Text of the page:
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Quincy Jones: 20 Great Productions

From “It’s My Party” to ‘Thriller’ and beyond, we survey an iconic career

When Quincy Jones, in his famously freewheeling interview with New York magazine earlier this year, was asked to name the greatest musical innovation of his storied career, he answered, “Everything I’ve done.” It’s hard to argue with that. Born in 1933, Jones began as a jazz trumpeter, and he worked his way up to a spot in Dizzy Gillespie’s band while honing his chops as a producer, composer and arranger for everyone from Count Basie to Duke Ellington and Ray Charles. He was even in on the ground floor of rock & roll, conducting and arranging Big Maybelle’s 1955 record “Whole Lotta Shakin’ Goin’ On,” two years before Jerry Lee Lewis recorded his hit version of the song. His production work began to take precedence in the early Sixties, when he helmed the first recordings an unknown singer named Lesley Gore, who promptly assumed the status of pop icon; he also began garnering Grammy nominations, eventually taking home 27 of the awards.

In the Sixties, Jones became a prolific soundtrack composer and a recording artist in his own right. A stroke in 1974 nearly ended his life, but he bounced back quickly, engineering the triumphant rise of Michael Jackson to solo megastardom, starting with 1979’s historic Off the Wall. From there, Jones’ groundbreaking mix of studio technology, top-tier songwriting and sculptural arrangements – culminating in Jackson’s Thriller – altered the sonic landscape of the Eighties and beyond. The pop and R&B of the 21st century would be unrecognizable without his influence. Here are 20 of his greatest productions and compositions for other artists.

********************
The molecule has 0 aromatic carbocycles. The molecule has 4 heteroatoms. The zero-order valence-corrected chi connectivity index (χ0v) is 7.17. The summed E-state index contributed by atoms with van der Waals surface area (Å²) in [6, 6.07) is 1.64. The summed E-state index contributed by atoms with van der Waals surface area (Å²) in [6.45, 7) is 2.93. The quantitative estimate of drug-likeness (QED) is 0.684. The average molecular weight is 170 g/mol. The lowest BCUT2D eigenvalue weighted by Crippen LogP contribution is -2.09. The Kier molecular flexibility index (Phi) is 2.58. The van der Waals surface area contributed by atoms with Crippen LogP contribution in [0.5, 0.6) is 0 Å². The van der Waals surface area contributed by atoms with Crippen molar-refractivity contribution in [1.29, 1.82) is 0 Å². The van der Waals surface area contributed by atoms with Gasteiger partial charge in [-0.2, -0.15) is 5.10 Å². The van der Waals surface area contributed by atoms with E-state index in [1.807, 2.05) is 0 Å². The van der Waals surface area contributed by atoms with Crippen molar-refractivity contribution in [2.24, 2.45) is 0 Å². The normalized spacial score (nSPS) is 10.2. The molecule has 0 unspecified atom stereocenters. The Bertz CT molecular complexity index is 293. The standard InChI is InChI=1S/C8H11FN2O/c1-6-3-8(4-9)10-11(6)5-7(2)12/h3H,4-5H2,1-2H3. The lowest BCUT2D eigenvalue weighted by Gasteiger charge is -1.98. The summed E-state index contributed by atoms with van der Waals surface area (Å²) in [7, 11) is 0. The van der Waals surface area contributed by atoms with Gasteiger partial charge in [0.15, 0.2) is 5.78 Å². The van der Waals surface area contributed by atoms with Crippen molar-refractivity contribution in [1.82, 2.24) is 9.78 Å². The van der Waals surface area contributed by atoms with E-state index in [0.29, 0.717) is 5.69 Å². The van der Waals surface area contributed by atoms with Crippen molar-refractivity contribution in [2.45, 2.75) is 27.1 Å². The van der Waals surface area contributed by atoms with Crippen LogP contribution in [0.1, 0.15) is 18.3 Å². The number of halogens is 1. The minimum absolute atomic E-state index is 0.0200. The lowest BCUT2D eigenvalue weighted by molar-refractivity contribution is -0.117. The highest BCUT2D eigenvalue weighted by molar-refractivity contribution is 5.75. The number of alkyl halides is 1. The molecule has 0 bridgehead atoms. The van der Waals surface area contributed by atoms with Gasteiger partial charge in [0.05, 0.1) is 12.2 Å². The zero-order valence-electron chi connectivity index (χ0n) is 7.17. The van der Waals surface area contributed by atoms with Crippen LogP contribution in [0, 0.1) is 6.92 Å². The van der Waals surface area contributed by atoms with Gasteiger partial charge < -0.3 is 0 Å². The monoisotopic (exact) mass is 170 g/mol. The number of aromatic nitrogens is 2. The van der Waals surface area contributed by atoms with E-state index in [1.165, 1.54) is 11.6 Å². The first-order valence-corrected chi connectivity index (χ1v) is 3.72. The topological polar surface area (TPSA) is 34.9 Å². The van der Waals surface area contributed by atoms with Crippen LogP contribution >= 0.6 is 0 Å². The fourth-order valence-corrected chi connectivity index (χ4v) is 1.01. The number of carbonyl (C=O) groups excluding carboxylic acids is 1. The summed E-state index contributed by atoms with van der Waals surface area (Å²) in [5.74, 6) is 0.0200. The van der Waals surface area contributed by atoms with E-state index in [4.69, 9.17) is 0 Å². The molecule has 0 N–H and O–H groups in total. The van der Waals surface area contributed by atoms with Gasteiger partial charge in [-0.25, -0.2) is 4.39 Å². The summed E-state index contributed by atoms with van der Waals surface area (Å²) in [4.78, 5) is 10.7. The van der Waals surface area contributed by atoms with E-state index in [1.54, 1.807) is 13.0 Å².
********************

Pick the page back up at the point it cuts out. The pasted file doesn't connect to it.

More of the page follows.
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Michael Jackson, ‘Bad’ (1987)

Bad was Michael Jackson’s long-awaited follow-up to Thriller, and as such, the expectations were astronomical. Luckily, it delivered. Bad saw Jackson tapping more deeply into his own psyche and drawing from his own life and experiences more than ever before – not to mention co-producing the album with Jones. That said, Jones took credit for it. “All the turmoil [in Jackson’s life] was starting to mount up, so I said I thought it was time for him to do a very honest album writing all the songs. I suggested that for Bad,” he told Rolling Stone. Whatever the impetus, the album was a far more personal expression of Jackson’s increasingly troubled and introspective state of mind during the whirlwind post-Thriller years. From the sparkling romanticism of “The Way You Make Me Feel” to the soul-searching balladry of “Man in the Mirror,” Bad is a compelling chronicle of the collaboration between Jackson and Jones, two titans who together altered the way pop music looked, sounded and felt. It would also be their final partnership – but what a way to go out.

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Tevin Campbell, “Strawberry Letter #23” (1991)

Color Me Badd’s “I Wanna Sex You Up” was a huge smash in early 1991, thanks largely to a prominent sample of the Jones-produced “Strawberry Letter #23.” That may have had something to do with Jones’ decision to have his newest protégé, teenage heartthrob and R&B singer Tevin Campbell, cover “Strawberry Letter #23” on his debut album, T.E.V.I.N., released at the end of 1991. While still only 12, Campbell made his first big splash as a featured vocalist on Jones’s 1989 album Back on the Block. Spotting the seeds of another Michael Jackson, Jones set about ushering Campbell into the ranks of pop royalty – and succeeded, with T.E.V.I.N. going platinum and catapulting him into stardom. Jones, whose production work for other artists had begun to slow down following Bad, wasn’t as hands-on with T.E.V.I.N. as he had been with his previous charges, from Lesley Gore and the Brothers Johnson to Patti Austin and James Ingram. Instead, he served as executive producer on T.E.V.I.N. – although he did step in to personally produce Campbell’s new jack swing–injected “Strawberry Letter #23.” While not a major entry in Jones’s production discography, Campbell’s rendition of the song completed a circuit in Jones’ career and reiterated his position as one of pop’s most innovative hitmakers, as well as one of its most generous mentors. Or as grateful Campbell summed up in a 1991 interview with Video Soul, “If there was one word to describe Quincy, it’d be ‘genius.'”

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